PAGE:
She said that what disturbed her most, was that the women didn’t stop kicking her dogs and screaming (causing the dogs to bark louder and snarl) even when she told them to stop, and took hold of her dogs and told them that the dogs wouldn’t harm them. The daughter just kept screaming after she took the dogs away.

 

My friend just didn’t understand this overreaction.

 

Having just read about dogs being one of the “triggers” I thought the mother might have very well been a survivor. She probably saw people attacked, mutilated and killed by dogs that were trained to do just that. Any one experiencing that first-hand, or hearing about it from a parent, would easily react in the way she described.

 

When I told her this, her anger and confusion at her clients vanished. In fact she felt badly about the incident and vowed to be more careful with her dogs. Before these clients come again, she told me she would double-check that the dogs could not get out of the basement.


A.

 

 


Dear Ms. Novick,

 

Thank you for the articles and list of triggers. I am a nurse dealing with the older population. I have experienced an interesting contradiction that I’d like to share with your readers. If I wear my white coat when I am working with Holocaust survivors, I have noticed they get agitated. If I don’t wear my white coat with other seniors, they don’t think I’m a nurse. My solution is to keep the white coat on a hook in my office and use my judgment about when to wear it and when not to. I know this may sound like a silly nothing, but I have noticed it made a big difference with the senior population I treat.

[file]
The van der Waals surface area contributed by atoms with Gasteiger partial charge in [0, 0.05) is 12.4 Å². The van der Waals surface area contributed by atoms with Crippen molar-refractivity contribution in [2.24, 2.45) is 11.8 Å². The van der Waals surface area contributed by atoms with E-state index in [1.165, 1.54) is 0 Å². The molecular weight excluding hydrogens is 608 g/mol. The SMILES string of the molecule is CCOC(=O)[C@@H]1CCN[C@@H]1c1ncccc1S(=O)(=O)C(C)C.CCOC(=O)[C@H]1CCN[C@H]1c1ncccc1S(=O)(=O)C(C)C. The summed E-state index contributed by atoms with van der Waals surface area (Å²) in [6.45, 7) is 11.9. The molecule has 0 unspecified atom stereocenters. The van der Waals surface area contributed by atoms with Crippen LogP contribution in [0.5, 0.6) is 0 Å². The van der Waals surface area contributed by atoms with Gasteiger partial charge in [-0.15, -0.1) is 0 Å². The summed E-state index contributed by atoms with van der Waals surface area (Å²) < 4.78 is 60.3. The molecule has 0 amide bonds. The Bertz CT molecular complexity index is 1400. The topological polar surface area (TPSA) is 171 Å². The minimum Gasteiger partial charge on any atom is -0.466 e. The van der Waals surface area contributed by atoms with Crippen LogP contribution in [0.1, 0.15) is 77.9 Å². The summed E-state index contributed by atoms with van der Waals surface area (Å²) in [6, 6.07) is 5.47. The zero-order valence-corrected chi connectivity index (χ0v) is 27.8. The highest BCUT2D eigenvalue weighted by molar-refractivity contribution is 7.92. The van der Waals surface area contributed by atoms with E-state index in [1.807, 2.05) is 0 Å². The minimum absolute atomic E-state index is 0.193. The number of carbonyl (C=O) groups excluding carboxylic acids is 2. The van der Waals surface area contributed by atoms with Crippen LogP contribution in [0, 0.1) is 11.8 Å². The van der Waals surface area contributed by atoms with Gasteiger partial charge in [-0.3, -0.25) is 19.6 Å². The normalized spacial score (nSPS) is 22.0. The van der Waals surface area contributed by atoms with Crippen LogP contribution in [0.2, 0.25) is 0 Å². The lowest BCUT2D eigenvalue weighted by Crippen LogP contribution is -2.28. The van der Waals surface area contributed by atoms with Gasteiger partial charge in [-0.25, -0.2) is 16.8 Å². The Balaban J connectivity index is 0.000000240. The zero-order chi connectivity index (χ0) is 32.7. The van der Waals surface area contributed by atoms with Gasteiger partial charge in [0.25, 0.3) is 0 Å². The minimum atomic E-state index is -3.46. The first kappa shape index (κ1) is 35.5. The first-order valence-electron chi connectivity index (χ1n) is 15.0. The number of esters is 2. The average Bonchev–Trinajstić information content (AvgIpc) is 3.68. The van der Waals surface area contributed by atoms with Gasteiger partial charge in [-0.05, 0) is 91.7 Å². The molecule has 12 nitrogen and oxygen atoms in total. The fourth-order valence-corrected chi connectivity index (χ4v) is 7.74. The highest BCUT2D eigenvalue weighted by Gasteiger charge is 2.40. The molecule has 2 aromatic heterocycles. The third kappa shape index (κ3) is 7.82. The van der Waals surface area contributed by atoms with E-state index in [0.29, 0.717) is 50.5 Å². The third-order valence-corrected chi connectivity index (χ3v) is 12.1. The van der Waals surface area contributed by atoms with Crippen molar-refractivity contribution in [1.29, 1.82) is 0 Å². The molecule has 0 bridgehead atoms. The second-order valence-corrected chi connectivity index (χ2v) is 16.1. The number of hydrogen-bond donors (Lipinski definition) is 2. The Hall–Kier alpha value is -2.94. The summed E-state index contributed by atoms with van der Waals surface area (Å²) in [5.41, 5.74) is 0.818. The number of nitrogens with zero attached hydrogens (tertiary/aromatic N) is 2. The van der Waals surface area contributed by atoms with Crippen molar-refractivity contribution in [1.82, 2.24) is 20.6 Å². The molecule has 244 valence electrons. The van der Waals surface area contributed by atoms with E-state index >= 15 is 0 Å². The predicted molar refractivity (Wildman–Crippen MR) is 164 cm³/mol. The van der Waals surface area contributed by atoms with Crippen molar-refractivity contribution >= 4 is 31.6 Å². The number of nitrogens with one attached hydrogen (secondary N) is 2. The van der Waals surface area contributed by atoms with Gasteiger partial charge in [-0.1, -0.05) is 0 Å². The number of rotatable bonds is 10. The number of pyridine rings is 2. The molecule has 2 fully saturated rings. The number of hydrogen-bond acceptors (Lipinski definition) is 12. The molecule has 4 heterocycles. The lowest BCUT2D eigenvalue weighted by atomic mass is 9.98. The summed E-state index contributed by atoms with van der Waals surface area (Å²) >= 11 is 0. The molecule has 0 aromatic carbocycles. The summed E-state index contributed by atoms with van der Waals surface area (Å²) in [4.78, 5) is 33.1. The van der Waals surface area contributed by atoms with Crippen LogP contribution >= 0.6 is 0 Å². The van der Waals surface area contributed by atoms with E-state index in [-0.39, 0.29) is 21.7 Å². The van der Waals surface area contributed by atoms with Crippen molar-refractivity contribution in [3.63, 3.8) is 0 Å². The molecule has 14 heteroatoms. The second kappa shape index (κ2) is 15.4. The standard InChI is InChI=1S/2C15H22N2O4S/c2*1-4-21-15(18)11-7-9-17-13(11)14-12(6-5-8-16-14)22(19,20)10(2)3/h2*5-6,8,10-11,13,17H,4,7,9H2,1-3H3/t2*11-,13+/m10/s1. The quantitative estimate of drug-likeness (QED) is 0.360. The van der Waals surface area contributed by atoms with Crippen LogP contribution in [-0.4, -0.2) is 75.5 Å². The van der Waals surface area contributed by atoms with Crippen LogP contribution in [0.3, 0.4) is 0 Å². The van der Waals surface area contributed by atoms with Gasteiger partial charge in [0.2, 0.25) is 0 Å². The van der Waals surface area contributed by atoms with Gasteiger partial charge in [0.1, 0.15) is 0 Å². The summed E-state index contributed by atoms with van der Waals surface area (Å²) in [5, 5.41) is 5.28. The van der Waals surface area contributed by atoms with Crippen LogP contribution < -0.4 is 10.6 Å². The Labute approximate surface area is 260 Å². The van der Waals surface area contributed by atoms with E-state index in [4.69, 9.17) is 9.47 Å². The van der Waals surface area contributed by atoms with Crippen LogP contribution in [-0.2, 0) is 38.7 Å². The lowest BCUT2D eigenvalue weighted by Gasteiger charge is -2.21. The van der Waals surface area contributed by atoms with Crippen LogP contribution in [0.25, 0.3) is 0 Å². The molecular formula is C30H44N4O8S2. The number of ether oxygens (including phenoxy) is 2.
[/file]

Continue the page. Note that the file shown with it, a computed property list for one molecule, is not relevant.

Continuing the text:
N.

 

Whether we are professionals, family members, neighbors or a young adult doing chesed; whether we are Jewish or not, it is important to be aware of the history that has had – and continues to have – such an enormous impact on the older population in our midst. It is our responsibility to understand how what we may consider every day occurrences, can cause terrible anxiety in another. It is incumbent on us to not only be aware of these triggers, but to plan practical ways of avoiding them or working around them. We are, after all, “our brother’s keeper.”

 

You can reach me at annnovick@hotmail.com.

About the Author:


If you don't see your comment after publishing it, refresh the page.

Our comments section is intended for meaningful responses and debates in a civilized manner. We ask that you respect the fact that we are a religious Jewish website and avoid inappropriate language at all cost.